The world of intellectual property is very complicated– including copyright and Creative Commons. These would fall under digital literacy, which we know our students, and really everyone needs. Let’s explore links that break down the main terms for various media. It is important to understand the different types of attribution and when to use it.
A Quick Disclaimer
Although the sites provided below allow for “free” use of their works, always check the FAQs. Some of these are free for individuals, non-publishing, or non-commercial. However, you will have to purchase a license if you decide to use works for business, commercial, or other means (publicly or for monetization, for example). Lastly, at any point, if you see a watermark, do not use the work, as this indicates it is copyrighted material. Other stock photo sites will use their watermark (such as Shutterstock).
Copyright is a license covered by U.S. law that protects intellectual property and authorship of different works of art and media. With copyright protection, the author/creator/developer can enforce how their content is distributed, shared, used, and monetized. Material, whether art, media, or other, does not have to be published. Copyright is the strictest license and can lead to fines. It can be legally enforced. A recent case out of Houston revealed a violation of copyright. In order to use any copyrighted material, you need to write for permission from the author for Use. Also, the Digital Millennium Copyright Act (DMCA) falls under this category and the TEACH Act for online learning.
Under Copyright law, there is Fair Use Doctrine. Fair Use allows for copyrighted material to be used under specific circumstances such as scholarship and teaching without acquiring the necessary permission. There are restrictions such as protection for the teacher, not the students. Also, depending on the material or work being used or replicated, there are restrictions on how much can be used. For instance, if you want to share a book with your class, you can. But you are limited to around 10% of the total work. This ensures using these materials for teaching purposes and not for creation, publication, assignments, or other reasons.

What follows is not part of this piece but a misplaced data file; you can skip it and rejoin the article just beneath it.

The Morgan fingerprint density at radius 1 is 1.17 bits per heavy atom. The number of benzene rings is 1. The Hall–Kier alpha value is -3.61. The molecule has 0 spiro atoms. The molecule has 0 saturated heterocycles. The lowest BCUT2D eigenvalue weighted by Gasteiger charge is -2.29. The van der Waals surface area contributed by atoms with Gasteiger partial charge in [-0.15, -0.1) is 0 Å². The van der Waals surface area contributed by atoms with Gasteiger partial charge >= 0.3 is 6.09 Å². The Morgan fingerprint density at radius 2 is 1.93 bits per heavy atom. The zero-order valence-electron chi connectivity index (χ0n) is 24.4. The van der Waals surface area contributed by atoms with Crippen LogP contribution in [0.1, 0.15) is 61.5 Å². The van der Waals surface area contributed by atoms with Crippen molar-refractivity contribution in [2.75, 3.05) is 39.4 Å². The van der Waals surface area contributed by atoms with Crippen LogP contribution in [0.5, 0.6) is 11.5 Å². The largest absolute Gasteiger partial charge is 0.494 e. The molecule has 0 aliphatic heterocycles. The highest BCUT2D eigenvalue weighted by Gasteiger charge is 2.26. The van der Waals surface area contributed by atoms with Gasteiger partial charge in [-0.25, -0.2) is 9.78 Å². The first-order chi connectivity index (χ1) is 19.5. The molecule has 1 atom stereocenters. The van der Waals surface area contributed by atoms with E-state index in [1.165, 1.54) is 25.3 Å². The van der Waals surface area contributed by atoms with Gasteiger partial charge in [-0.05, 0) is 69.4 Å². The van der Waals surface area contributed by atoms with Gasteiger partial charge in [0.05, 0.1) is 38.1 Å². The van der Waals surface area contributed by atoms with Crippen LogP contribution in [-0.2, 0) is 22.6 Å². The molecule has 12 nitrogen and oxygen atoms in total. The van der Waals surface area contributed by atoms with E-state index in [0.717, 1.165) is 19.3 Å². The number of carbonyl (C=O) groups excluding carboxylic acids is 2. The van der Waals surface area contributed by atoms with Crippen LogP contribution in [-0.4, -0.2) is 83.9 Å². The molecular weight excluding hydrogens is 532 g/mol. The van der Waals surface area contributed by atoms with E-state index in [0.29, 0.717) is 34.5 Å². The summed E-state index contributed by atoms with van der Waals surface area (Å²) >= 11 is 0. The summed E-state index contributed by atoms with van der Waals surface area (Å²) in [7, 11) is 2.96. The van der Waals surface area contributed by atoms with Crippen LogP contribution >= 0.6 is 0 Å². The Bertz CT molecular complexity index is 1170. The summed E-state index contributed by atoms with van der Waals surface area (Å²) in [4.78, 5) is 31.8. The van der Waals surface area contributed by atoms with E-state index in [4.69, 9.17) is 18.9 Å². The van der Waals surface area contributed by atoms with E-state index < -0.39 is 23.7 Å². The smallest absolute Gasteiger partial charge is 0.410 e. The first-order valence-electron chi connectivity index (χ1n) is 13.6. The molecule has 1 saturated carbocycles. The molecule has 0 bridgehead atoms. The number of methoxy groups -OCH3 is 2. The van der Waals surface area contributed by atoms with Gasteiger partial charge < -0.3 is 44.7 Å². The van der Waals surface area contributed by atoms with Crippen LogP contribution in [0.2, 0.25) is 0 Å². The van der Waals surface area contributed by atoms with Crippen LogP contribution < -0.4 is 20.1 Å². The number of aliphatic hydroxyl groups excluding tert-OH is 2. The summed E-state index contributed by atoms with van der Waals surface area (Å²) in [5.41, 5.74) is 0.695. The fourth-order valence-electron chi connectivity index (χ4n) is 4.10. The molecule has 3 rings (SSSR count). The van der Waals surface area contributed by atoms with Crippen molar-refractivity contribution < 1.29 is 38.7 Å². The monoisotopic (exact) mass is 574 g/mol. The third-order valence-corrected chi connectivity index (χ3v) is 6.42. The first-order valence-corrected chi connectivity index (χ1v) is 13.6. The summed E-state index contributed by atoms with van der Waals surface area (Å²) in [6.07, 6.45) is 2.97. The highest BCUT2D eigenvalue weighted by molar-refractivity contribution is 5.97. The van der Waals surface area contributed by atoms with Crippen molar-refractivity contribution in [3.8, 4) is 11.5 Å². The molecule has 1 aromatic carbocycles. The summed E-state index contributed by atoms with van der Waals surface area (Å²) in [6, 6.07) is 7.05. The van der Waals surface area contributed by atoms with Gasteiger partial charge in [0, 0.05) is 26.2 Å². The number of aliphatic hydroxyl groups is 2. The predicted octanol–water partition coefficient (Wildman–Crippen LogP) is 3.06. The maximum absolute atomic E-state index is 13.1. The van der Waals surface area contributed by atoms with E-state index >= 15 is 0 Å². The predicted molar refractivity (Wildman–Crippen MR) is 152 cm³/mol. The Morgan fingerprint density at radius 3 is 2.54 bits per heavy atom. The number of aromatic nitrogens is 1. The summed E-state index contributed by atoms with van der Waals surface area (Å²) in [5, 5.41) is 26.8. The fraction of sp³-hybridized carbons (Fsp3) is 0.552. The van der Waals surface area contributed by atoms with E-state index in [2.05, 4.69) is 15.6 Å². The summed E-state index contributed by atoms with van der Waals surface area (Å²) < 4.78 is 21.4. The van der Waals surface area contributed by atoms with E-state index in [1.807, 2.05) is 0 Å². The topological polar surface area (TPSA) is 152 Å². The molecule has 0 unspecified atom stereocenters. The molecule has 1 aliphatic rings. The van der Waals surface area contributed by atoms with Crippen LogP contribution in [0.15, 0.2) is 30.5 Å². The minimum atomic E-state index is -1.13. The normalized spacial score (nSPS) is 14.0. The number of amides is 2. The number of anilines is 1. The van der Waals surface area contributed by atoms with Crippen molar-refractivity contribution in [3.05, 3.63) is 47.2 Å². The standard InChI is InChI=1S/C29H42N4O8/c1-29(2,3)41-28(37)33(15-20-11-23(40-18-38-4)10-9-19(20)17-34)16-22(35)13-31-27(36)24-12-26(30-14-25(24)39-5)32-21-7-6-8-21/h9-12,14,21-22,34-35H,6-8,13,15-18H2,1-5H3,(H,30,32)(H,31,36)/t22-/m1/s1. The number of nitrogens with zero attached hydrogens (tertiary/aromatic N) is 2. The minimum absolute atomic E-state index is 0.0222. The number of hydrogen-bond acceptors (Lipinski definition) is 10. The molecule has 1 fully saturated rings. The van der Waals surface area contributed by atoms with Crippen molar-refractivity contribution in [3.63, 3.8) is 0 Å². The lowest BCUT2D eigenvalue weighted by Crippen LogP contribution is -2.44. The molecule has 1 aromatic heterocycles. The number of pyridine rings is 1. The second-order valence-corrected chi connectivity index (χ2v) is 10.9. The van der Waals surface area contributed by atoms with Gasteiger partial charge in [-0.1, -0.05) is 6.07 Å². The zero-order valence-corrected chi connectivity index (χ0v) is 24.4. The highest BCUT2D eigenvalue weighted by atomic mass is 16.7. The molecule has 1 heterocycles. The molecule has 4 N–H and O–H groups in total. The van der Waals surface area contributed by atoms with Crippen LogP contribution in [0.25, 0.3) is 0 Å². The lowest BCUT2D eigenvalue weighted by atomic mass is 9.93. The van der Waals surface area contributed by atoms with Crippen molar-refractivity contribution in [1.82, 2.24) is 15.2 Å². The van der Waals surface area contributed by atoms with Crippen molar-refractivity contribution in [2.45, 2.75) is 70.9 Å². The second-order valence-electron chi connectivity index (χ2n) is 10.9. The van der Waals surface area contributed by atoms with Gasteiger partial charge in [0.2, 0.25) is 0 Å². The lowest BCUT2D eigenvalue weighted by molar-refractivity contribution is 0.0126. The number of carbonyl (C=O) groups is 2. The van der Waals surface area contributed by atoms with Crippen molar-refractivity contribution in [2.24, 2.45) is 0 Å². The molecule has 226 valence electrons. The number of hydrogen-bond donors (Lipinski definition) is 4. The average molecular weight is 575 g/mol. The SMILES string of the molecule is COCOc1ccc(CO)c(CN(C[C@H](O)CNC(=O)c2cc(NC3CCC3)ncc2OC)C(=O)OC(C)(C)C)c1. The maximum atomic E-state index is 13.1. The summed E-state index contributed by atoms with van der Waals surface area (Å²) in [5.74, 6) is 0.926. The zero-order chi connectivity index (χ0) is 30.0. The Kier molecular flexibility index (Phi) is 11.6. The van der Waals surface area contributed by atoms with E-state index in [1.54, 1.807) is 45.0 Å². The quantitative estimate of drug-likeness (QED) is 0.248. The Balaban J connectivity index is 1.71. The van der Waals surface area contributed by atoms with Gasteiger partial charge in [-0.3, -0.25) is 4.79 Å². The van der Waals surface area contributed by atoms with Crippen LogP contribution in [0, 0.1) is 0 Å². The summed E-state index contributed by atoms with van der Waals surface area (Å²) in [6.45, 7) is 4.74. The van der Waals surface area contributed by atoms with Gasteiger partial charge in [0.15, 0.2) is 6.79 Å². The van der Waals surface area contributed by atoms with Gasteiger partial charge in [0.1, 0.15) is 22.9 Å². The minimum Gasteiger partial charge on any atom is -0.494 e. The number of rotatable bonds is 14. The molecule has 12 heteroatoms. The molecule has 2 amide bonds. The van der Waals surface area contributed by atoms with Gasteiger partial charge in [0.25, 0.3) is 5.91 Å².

Creative Commons is a kind of license that is open and flexible. This means that media licensed under Creative Commons is more available to share and reproduce by others. This kind of license provides broader, less-restrictive permissions. Creative Commons was quickly developed in the digital age to respond to people who wanted to share their work. Several attribution licenses are associated with Creative Commons, so be sure to check those out before sharing. The key concept to remember is that we should be looking toward OPEN availability in this digital age– just like Open Educational Resources (OERs), access, and media.
Public domain refers to materials or works that do not have copyright protection. This could happen for a couple of reasons, such as the work being created before the existence of copyright law or the copyright protection on the work has expired. For instance, anything published prior to 1925 is now open to all (unless copyright has been extended). If you are interested in an exciting story, the happy birthday song we all sing went through some public domain/copyright problems. It has been in the public domain since 2017.
Other Examples of Public Domain Works:
- Project Gutenberg: 60,000+ downloadable eBooks (expired copyright)
- Metropolitan Museum of Art: more than 400,000 images
- Prelinger Archives: public domain films
When works are used and no royalties need to be paid, they are considered royalty free. But be careful, as royalty free does not mean free to use or not copyrighted. For example, you may have to pay for the license but not the royalties.
Another term to be wary of is “stock.” In general, you will want to find images from a repository site, such as the ones below, or from Google images. You will need to filter for the non-copyrighted material. You do not want to use an image you find posted on a blog, website, or other individual’s site. That is copyright infringement. Remember, when you know the image is copyrighted, it does not matter if you cite it. It is still against the law. You will need their permission to use it.
Free Music, Image, and Video Resources
Tip: When using Google, you can find Creative Commons images in the image database. Narrow your image search by clicking on Tools and then Usage Rights. Select Creative Commons licenses.
I hope you find this information helpful and useful in your work. If you have any insights to add, please drop them in the comments.